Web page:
In paragraph XIV of Coffey's "Supplemental and Amended Petition for Damages," she makes the following allegations:

Petitioner shows that defendant, Labat, despite his ability and opportunity to do so, failed to conduct a reasonable and adequate investigation to determine the exact date of her accident. Because of this, Mr. Labat filed her lawsuit untimely and same was dismissed on prescription as set forth in the preceding paragraph. Further, petitioner shows that defendant Labat misrepresented to her the status of the prescription issue in her lawsuit arising out of The Heritage Manor of Houma accident and failed to make reasonable efforts to expedite petitioner's litigation consistent with her interests. Petitioner asserts that this misrepresentation was made with the intention by defendant to obtain an unjust advantage over petitioner and to cause her loss of her cause of action against petitioner [sic] for his malpractice.

The trial court erred in finding that the allegations of Coffey's petition did not constitute fraud. The well-pleaded allegations of fact in her supplemental and amended petition for damages are sufficient to allege fraud pursuant to La. C.C. art. 1953. Moreover, the trial court erroneously concluded that fraud was inapplicable to this matter. Because the one and three-year limitations of La. R.S. 9:5605(A) are peremptive, the fraud exception of La. R.S. 9:5605(E) is applicable to both.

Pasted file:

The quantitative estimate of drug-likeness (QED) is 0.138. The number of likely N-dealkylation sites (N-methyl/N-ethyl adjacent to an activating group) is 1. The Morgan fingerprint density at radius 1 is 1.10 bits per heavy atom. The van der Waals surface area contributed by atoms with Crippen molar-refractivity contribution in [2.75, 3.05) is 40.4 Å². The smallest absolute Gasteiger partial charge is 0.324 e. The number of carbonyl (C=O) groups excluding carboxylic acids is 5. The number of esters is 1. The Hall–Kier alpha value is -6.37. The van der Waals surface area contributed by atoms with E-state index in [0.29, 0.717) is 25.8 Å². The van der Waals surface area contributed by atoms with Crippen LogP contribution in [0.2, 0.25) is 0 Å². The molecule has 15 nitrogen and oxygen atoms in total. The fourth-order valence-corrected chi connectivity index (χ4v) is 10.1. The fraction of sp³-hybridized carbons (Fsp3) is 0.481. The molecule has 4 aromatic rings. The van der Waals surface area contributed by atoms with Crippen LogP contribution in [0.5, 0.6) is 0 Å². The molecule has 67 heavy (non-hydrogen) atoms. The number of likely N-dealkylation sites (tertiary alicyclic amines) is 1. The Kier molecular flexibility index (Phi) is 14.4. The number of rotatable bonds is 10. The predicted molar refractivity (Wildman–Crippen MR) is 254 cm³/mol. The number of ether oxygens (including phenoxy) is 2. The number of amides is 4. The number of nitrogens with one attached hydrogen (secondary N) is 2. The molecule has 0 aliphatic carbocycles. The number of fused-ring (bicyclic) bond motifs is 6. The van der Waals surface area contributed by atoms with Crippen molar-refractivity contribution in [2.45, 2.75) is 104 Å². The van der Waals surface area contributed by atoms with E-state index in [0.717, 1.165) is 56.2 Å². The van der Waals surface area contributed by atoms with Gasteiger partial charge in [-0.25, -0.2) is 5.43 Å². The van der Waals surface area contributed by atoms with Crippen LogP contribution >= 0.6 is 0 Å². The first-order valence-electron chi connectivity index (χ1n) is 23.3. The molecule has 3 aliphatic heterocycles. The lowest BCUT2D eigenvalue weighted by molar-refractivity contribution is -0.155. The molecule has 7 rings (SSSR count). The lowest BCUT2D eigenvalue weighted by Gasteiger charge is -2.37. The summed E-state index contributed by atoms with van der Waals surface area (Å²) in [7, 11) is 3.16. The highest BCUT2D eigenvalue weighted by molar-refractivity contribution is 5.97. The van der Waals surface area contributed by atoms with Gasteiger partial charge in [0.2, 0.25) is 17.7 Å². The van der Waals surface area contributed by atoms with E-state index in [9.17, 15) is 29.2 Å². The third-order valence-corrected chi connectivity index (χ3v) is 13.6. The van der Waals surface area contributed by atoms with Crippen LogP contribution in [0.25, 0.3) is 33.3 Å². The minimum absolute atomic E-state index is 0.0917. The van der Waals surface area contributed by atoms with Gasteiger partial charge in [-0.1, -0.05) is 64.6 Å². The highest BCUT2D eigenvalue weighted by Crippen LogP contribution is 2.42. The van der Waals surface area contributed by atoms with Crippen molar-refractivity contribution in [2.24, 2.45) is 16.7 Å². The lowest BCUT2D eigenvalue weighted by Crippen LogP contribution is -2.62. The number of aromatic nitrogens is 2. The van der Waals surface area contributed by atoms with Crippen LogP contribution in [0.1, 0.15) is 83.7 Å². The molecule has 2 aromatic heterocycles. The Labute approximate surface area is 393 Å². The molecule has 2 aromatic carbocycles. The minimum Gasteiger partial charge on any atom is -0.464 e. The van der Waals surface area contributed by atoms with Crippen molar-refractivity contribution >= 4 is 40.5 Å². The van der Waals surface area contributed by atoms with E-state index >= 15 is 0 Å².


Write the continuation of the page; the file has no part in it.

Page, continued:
Further, it does not appear on this record that the parties were given the opportunity to have a full evidentiary hearing on the fraud issue and we do not read the trial court's reasons for judgment as containing an implicit credibility determination on the issue of fraud. At the hearing on the exception, the trial court expressed uncertainty about whether the court should even receive evidence on the allegation of fraud or whether that issue should be presented to a jury. Prior to the testimony of the witnesses, Coffey's counsel objected and urged that the fraud issue should go to the jury. During testimony, the trial court specifically questioned defendants' attorney about getting into the merits of the fraud claim and instructed the attorney not to get into the merits of the claim.